64-Bit versus 32-Bit: What Should Our Firm Purchase Now?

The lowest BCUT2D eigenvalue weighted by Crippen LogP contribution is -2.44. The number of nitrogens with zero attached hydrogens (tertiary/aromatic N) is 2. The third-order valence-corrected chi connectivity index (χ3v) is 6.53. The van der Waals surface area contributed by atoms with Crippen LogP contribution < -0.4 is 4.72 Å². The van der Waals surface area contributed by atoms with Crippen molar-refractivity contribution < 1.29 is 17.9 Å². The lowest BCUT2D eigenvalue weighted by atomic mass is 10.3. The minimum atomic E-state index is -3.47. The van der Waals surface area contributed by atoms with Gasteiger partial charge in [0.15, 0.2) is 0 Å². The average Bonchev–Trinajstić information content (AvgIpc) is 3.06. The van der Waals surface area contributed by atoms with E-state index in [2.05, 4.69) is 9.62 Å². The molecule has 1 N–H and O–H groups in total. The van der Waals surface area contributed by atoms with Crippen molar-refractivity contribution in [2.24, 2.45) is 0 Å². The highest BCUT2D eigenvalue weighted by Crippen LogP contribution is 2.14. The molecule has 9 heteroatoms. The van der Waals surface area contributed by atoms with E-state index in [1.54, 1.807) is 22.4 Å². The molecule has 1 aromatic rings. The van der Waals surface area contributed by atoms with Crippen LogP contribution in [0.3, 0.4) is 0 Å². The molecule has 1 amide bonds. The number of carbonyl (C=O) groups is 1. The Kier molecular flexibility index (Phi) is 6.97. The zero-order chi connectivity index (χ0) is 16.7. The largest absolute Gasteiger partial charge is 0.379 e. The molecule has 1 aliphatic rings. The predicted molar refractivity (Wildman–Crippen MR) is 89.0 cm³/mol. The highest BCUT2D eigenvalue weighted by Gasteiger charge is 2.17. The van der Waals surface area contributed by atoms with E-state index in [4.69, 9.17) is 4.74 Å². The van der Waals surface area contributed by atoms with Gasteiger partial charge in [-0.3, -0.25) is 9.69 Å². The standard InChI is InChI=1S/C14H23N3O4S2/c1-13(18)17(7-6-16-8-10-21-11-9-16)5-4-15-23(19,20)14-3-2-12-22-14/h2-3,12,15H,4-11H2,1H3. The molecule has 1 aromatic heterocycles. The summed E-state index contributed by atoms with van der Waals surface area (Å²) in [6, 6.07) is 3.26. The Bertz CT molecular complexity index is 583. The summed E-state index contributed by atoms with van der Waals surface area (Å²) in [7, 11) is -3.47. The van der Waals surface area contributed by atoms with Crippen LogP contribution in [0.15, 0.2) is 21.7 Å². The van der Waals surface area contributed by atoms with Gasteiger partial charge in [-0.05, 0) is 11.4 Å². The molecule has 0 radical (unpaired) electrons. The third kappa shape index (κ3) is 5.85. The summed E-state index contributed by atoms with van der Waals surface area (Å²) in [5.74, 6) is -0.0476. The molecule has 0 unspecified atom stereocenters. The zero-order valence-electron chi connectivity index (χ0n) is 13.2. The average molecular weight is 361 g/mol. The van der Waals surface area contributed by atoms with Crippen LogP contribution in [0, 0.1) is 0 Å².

64-bit computing is here! Microsoft has forced the 64-bit transition by making Exchange 2007 only available in 64-bit, and now Windows Server 2008 R2 is only available in 64-bit. These two fundamental changes have increased the pace of the transition to 64-bit computing. As the transition speed increases, does it make sense to purchase 32-bit computers or switch over to purchasing 64-bit computers? Before determining the best option for a firm in purchasing a new computer, let’s clear up a misconception that is very prevalent as it relates to 64-bit operating systems, which runs on 64-bit hardware. Many people are under the impression that older software designed for 32-bit operating systems will NOT run in a 64-bit operating system. This is not true. The 64-bit operating system has backwards compatibility and will generally run 32-bit software without difficulty. There are always exceptions to this, of course, and some software will not run on a 64-bit system. Part of this is because of changes to the operating system for other reasons such as UAC, for example. Bottom line: You do not have to shy away from buying a 64-bit hardware if you are concerned about running 32-bit software. NOTE: The above also applies to running a 32-bit operating system like Windows XP on a 64-bit processor. This is not a problem. In most cases, if you have purchased a new computer in the past two years, that system probably contains a 64-bit capable processor. A 64-bit capable processor means that the processor can run a 64-bit operating system. You might have a 32-bit operating system such as Windows XP, but the system is capable of being upgraded. Generally, systems purchased before 2007 are not capable of running a 64-bit operating system. The best way to determine if the system is capable of running a 64-bit operating system is to have your IT consultant go into the system BIOS and obtain the processor model number. Using this number on the manufacturer’s website, you should be able to find the various charts that indicate whether the processor is a 64-bit capable processor. So what makes the most sense for new computer purchases for an accounting firm? New computer purchases made in 2010 and beyond should be purchased with processors that are fully 64-bit compliant. In most cases, this is any of the processors on the market today. I will soon post another article on Intel’s newest processors containing the new QPI technology (the processors that should be purchased in new computers are the i3, i5 and i7 processors). While there are some minor differences between each of these processors, in most cases the i5 and i7 processors will be the ones to focus on putting in new systems for accounting firms. As firms purchase new hardware, purchasing 64-bit hardware and operating systems is the best option for a firm today. The reason for this is that the 64-bit hardware with a 64-bit operating system will have the longest life when purchased. There is no reason that a new computer purchased in 2010 with a 64-bit operating system can’t last for six to eight years running modern software. At $1,500 to $2,000 for one of these systems, the average annual cost would be around $250 per year. A fairly reasonable price when amortized out over the average seven-year life of a $1,750 computer. 64-bit computing is here, and new equipment purchased today should be fully 64-bit for both the hardware and the operating system. As with any upgrades, check with your software providers to make sure you understand the issues, if any, of running the vendor’s software package in a 64-bit environment. In most cases, there are absolutely no problems. But for those of you still using DOS based 8-bit software, you might have a problem using that software in a 64-bit environment.

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